What would replace the rent with the stars above?
Replace the need with love?
Replace the anger with the tide?
Replace the ones that you love?
One of the least important things about this song is intimately connected with one of the most significant. Life’s funny that way. Laura was the first person to play it for me. In the days of my earliest infatuation with her, we were sitting on the floor of her room, listening to music, and fiddling around with her guitar. She was practicing a variety of things (many of them from Sarah McLachlan’s “Fumbling Towards Ecstasy” album, which I had also just heard for the first time). At the time, I had no idea who the Indigo Girls were (1), but I did know and love R.E.M. Every member of R.E.M. performs on this record, but none so spectacularly as Michael Stipe. (2) Now, as anyone who will have heard old recordings of band practice will know (3), I once had the uncanny ability to sound just like Mr. Stipe when speaking into a tape recorder. So, naturally, Laura thought I would be able to sing this song with her. And, naturally, that I’d be able to play along with her.
Unfortunately, I could not. I mean, sure, I could “sing.” But I could not sing and play guitar at the same time. And, let’s be honest, here. By “play guitar” I mean to say that I couldn’t manifest the handful of chords that I knew while within earshot of anyone else. Laura, however, had no such problem, and she played for me, and she sang along, and it was lovely. It really was. And I’ve never stopped wishing that I could play and sing guitar at the same time. I’ve made some progress, but it haunts me. (4) At any rate, that’s not really what I want to discuss. It is important to keep it in the back of your mind, but it’s not essential. Sort of like Calculus, the in-field fly rule, and the right way to eat a reese’s peanut butter cup.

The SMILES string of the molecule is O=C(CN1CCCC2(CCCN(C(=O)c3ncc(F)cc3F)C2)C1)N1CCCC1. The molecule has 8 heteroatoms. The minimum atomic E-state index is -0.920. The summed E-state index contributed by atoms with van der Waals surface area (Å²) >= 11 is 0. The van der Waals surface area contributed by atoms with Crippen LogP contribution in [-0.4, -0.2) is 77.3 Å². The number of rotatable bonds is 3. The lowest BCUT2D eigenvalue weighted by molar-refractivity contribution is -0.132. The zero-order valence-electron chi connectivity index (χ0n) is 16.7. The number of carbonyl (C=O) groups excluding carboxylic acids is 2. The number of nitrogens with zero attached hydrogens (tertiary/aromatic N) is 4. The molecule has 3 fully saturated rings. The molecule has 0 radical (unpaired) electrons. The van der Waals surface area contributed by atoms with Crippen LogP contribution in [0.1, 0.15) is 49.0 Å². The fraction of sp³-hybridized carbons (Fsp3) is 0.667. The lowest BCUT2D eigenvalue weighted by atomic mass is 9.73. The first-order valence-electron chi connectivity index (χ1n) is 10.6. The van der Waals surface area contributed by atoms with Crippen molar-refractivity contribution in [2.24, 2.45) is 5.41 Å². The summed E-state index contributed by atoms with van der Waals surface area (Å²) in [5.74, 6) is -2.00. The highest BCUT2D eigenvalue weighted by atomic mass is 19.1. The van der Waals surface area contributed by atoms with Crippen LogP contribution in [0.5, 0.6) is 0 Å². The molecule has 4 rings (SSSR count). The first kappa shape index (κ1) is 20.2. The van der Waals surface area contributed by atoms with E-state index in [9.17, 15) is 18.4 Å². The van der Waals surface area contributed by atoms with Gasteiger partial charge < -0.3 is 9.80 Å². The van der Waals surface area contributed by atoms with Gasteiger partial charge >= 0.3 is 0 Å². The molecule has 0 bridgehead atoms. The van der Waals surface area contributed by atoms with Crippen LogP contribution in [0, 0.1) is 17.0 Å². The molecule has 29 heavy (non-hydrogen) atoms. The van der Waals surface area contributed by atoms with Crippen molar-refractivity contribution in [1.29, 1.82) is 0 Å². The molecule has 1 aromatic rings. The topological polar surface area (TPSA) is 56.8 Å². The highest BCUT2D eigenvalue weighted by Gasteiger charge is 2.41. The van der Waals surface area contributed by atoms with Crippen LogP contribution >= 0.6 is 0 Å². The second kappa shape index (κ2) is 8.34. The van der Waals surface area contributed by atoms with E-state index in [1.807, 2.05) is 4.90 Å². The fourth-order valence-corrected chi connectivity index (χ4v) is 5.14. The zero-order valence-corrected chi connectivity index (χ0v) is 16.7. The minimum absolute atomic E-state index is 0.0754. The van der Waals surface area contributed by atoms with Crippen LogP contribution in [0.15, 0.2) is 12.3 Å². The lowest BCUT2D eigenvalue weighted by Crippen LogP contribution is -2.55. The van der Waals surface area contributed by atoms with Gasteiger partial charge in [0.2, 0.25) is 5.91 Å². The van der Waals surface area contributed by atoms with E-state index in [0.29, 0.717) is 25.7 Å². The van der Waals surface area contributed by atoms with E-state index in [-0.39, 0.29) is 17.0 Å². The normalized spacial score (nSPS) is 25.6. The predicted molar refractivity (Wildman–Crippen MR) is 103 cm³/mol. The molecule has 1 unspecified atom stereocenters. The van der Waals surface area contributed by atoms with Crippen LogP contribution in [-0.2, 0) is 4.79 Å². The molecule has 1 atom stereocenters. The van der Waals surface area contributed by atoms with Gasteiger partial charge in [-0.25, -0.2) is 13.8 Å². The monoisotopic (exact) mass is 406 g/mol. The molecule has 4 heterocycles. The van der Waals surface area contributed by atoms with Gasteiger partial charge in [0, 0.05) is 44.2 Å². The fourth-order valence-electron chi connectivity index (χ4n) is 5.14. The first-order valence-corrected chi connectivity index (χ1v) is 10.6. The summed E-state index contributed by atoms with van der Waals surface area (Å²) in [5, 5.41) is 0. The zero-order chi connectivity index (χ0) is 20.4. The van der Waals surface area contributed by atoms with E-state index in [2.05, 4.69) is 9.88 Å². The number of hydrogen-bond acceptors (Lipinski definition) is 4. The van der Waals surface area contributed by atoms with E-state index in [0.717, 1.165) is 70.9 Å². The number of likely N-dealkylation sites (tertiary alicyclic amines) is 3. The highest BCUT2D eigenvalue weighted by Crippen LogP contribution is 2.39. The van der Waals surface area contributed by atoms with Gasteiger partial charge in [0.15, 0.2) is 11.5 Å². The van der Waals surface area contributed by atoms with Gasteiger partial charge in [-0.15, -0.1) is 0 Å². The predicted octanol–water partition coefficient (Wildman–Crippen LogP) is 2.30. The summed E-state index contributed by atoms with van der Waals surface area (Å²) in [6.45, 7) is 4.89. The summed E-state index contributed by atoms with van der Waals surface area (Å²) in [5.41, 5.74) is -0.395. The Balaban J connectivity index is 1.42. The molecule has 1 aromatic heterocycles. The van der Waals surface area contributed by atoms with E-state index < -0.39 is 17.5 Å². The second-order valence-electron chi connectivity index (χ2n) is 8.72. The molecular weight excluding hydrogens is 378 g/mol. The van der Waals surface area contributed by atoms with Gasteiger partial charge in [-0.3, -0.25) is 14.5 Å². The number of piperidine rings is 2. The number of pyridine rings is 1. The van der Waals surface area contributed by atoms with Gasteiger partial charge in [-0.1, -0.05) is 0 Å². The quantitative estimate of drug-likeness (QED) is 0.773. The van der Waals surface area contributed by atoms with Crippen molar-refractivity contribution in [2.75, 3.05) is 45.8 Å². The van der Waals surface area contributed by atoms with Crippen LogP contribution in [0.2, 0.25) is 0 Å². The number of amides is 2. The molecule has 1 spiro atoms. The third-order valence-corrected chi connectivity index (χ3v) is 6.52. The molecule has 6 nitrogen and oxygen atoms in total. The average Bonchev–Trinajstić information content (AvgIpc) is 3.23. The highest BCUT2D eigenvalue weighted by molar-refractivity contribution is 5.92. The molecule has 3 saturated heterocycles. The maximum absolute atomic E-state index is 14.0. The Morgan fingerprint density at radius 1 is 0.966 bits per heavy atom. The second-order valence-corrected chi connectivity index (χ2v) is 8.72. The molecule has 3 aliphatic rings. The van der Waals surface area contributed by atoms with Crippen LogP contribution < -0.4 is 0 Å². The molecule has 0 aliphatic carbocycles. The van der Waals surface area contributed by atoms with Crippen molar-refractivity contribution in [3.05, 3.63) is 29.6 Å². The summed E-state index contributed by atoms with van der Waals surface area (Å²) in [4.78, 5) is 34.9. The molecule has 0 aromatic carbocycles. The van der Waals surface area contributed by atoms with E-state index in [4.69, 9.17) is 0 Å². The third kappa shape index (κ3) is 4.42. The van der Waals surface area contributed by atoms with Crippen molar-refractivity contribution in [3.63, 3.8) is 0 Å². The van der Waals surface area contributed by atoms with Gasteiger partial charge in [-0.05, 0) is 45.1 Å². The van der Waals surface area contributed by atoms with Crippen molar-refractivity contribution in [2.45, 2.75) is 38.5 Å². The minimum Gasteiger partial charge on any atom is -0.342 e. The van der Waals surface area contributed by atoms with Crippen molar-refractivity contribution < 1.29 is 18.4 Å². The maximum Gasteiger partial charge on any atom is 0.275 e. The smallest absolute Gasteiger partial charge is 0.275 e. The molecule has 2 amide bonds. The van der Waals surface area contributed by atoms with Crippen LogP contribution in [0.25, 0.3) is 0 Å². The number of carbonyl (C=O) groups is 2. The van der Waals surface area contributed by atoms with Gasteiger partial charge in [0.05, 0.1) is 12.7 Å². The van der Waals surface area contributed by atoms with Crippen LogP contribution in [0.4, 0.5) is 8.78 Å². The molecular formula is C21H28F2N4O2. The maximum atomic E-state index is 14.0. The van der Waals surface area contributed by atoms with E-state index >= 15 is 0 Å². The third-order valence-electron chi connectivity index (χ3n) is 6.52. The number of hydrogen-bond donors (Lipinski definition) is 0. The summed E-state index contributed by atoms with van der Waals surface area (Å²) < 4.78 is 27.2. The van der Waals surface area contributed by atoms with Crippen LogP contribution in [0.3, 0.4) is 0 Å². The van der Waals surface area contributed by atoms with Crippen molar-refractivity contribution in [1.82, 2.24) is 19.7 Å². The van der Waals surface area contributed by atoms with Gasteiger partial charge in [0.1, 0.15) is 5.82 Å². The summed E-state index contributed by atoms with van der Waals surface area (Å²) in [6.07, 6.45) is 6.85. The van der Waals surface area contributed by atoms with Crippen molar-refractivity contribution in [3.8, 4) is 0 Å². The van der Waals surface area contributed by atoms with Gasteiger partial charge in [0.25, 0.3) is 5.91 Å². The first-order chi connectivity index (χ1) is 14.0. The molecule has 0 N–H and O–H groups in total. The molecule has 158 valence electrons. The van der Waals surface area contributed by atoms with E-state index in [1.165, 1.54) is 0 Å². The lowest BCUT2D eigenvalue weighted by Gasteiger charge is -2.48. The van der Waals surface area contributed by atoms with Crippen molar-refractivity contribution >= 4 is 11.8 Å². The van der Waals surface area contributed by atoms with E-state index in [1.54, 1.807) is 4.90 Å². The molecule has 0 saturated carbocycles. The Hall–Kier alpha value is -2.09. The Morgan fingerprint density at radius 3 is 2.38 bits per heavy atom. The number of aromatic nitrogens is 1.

No, what I really want to talk about is those lyrics above. I used to have them taped to my bedroom wall, and, every now and again, I’d stop and I’d ask myself that set of questions. When I hear this song, I’m taken back to a few different places. To Laura’s bedroom floor on a beautiful spring day full of music I’d never heard, and absolutely nothing else to worry about. To a car ride with Julie where I finally got to hear someone sing the prettiest alto line in all of pop music. (5) And I think about the moment when my father discovered the song, and our lives intersected again after being so long apart. And usually, by that point, the chorus comes in, and I ask myself: “Are you on fire?” And I realize I am. And that that’s how it’s supposed to be. (6)